Adams Middle School Participates in Pooled Testing Trial

From Sara Buckley, HHS Special Correspondent 

Publishers’ Note: This story came to us through Heidi Finnegan, HHS English Teacher and Newspaper Advisor. All involved parties have given their permission to allow this publication. Our thanks to Sara and Ms. Finnegan.

Students and teachers at Robert Adams Middle School (RAMS) are currently participating in a free pooled testing trial offered by the state to determine whether or not the school system should continue pooled testing.

Pooled testing is a system where teachers and students, with parental consent, test themselves for Covid-19 using nasal swabs.  Instead of being tested individually, about five-25 swabs are tested together in a pool.  If the entire group of swabs comes back negative, then none of the individuals in that pool tested positive for Covid-19.  

This information provides the school with “data to help us make safe decisions about students returning,” said RAMS Principal Mr. David Jordan.  It “also helps families make decisions for them as well.”

If a pool tests positive, “I would then notify those individuals who are in that pool and we would rapid test,” said Ms. Jennifer Olsen, the RAMS school nurse.  “Hopefully by doing that we could identify the positive individual.  If we do all those tests and no one is positive, then everyone in the pool would need to get a PCR test.”

Right now, RAMS is the pilot program due to the fact the students are old enough to participate successfully and their schedule doesn’t include the movement of students making it the easiest school to test.

“This kind of information can give us a better tool to guide us in our decision making moving forward,”  said Mrs. Jamie Cutone, a science teacher at RAMS who has volunteered to participate in the testing.  She wants to see pooled testing at all grade levels so that “we can address [the spread of Covid-19] before any transmission occurs within our schools.”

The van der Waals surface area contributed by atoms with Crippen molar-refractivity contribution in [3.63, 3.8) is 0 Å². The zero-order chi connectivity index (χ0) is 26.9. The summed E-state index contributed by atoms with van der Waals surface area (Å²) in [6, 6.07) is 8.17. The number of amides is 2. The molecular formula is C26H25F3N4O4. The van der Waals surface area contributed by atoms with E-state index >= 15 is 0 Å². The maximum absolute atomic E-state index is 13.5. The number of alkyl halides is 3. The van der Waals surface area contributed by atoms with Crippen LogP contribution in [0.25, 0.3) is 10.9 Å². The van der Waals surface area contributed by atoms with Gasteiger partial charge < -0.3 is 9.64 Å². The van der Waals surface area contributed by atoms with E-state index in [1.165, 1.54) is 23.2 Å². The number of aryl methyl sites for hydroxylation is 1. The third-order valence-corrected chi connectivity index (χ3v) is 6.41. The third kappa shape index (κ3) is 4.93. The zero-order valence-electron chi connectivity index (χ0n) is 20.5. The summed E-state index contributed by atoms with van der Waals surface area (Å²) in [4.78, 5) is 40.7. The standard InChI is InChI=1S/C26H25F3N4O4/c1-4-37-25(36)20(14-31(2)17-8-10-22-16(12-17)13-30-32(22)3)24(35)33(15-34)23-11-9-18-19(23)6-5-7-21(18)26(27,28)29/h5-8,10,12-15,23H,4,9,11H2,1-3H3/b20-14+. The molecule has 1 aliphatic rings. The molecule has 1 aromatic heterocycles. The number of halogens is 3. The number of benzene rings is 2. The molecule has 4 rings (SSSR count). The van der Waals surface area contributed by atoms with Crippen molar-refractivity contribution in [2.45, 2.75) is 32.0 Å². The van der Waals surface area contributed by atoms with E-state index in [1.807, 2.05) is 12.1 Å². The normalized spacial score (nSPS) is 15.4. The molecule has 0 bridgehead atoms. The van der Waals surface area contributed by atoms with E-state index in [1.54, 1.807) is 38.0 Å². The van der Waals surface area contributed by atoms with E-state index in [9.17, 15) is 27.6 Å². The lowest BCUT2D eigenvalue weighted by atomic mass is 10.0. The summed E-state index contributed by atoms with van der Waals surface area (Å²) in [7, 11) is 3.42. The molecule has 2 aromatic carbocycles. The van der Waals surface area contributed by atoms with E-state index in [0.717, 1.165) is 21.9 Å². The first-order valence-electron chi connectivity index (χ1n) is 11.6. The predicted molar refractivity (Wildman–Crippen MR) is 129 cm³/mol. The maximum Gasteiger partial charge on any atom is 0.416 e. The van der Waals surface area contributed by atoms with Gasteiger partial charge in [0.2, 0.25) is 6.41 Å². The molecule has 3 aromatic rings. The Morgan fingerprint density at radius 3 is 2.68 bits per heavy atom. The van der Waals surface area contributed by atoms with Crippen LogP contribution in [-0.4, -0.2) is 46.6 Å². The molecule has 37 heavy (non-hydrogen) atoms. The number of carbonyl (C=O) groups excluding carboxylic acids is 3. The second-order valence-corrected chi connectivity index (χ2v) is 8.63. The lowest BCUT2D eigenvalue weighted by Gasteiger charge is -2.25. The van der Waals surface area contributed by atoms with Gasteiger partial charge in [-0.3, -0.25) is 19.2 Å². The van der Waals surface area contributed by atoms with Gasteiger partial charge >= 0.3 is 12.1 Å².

Superintendent of the Holliston Public Schools Dr. Susan Kustka agrees, believing that the testing is a resource to get students back into school.

“To get the majority of students back in person five days a week for the rest of the school year, that would mean going down to less than six feet,” said Dr. Kustka.  “So…we feel that’s a really valid reason to have this ongoing surveillance testing.”

However, this testing will only continue and expand to other schools if there is enough interest.  The testing isn’t as useful to stopping the spread of Covid-19 if a majority of the school isn’t participating.  So far involvement has been relatively low, with about 25-27% of students being tested at RAMS depending on the grade.  

“It was super easy,” said sixth grader Sarah Eppinger. “All you did was grab a little swab that was on the table in front of the classroom and you put it in your nose and swirled it around on both sides and then you stuck it in a container and it was done.”

Prior to the start of the school day, testing supplies including hand sanitizer and individually wrapped nasal swabs were delivered to classrooms.  Assistant Principal Jessica Beattie read the instructions over the loudspeaker and students followed as instructed.  The entire testing took about 10 minutes.

The state currently funds both the pooled testing and rapid testing, however, this free trial will expire April 18.  The town has set aside enough CARES (Coronavirus Aid Relief and Economic Security Act) money to pay for testing in all of the schools for the rest of the year.

“You feel more comfortable after” being tested, said eighth grader Anna Gebski.  For her, the best part was knowing for certain whether or not she has Covid-19.

Cohort A and B received all negative tests from the results from March 1 and 10.  Cohort A will test on March 15 and cohort B will test on March 24.

For Mrs. Cutone, “the most rewarding part was being able to participate in science and being able to participate in our own mini-research we are having here at school.”

The Publishers

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